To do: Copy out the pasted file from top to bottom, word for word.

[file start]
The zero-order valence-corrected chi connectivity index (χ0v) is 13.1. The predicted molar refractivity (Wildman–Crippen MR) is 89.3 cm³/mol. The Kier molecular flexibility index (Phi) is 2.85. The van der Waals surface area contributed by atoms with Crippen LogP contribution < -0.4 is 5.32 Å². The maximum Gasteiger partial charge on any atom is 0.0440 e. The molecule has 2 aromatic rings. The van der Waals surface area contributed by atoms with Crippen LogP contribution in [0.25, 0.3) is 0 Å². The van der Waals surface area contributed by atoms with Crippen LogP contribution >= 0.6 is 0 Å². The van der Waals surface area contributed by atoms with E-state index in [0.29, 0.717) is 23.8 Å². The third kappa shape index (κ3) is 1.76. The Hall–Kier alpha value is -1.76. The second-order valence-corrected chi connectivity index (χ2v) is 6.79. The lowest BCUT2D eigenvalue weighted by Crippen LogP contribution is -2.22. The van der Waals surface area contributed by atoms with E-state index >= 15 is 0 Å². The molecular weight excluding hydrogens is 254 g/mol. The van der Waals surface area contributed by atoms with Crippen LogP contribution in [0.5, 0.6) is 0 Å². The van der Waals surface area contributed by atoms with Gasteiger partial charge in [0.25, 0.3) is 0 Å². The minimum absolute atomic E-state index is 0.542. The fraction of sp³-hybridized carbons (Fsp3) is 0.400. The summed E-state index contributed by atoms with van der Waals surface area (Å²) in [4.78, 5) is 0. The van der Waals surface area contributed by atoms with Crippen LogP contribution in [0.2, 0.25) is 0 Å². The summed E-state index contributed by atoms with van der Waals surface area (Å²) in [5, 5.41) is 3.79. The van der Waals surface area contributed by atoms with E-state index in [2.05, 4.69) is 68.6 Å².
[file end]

The zero-order valence-corrected chi connectivity index (χ0v) is 13.1. The predicted molar refractivity (Wildman–Crippen MR) is 89.3 cm³/mol. The Kier molecular flexibility index (Phi) is 2.85. The van der Waals surface area contributed by atoms with Crippen LogP contribution < -0.4 is 5.32 Å². The maximum Gasteiger partial charge on any atom is 0.0440 e. The molecule has 2 aromatic rings. The van der Waals surface area contributed by atoms with Crippen LogP contribution in [0.25, 0.3) is 0 Å². The van der Waals surface area contributed by atoms with Crippen LogP contribution >= 0.6 is 0 Å². The van der Waals surface area contributed by atoms with E-state index in [0.29, 0.717) is 23.8 Å². The third kappa shape index (κ3) is 1.76. The Hall–Kier alpha value is -1.76. The second-order valence-corrected chi connectivity index (χ2v) is 6.79. The lowest BCUT2D eigenvalue weighted by Crippen LogP contribution is -2.22. The van der Waals surface area contributed by atoms with E-state index >= 15 is 0 Å². The molecular weight excluding hydrogens is 254 g/mol. The van der Waals surface area contributed by atoms with Crippen LogP contribution in [0.5, 0.6) is 0 Å². The van der Waals surface area contributed by atoms with Gasteiger partial charge in [0.25, 0.3) is 0 Å². The minimum absolute atomic E-state index is 0.542. The fraction of sp³-hybridized carbons (Fsp3) is 0.400. The summed E-state index contributed by atoms with van der Waals surface area (Å²) in [4.78, 5) is 0. The van der Waals surface area contributed by atoms with Crippen LogP contribution in [0.2, 0.25) is 0 Å². The summed E-state index contributed by atoms with van der Waals surface area (Å²) in [5, 5.41) is 3.79. The van der Waals surface area contributed by atoms with E-state index in [2.05, 4.69) is 68.6 Å².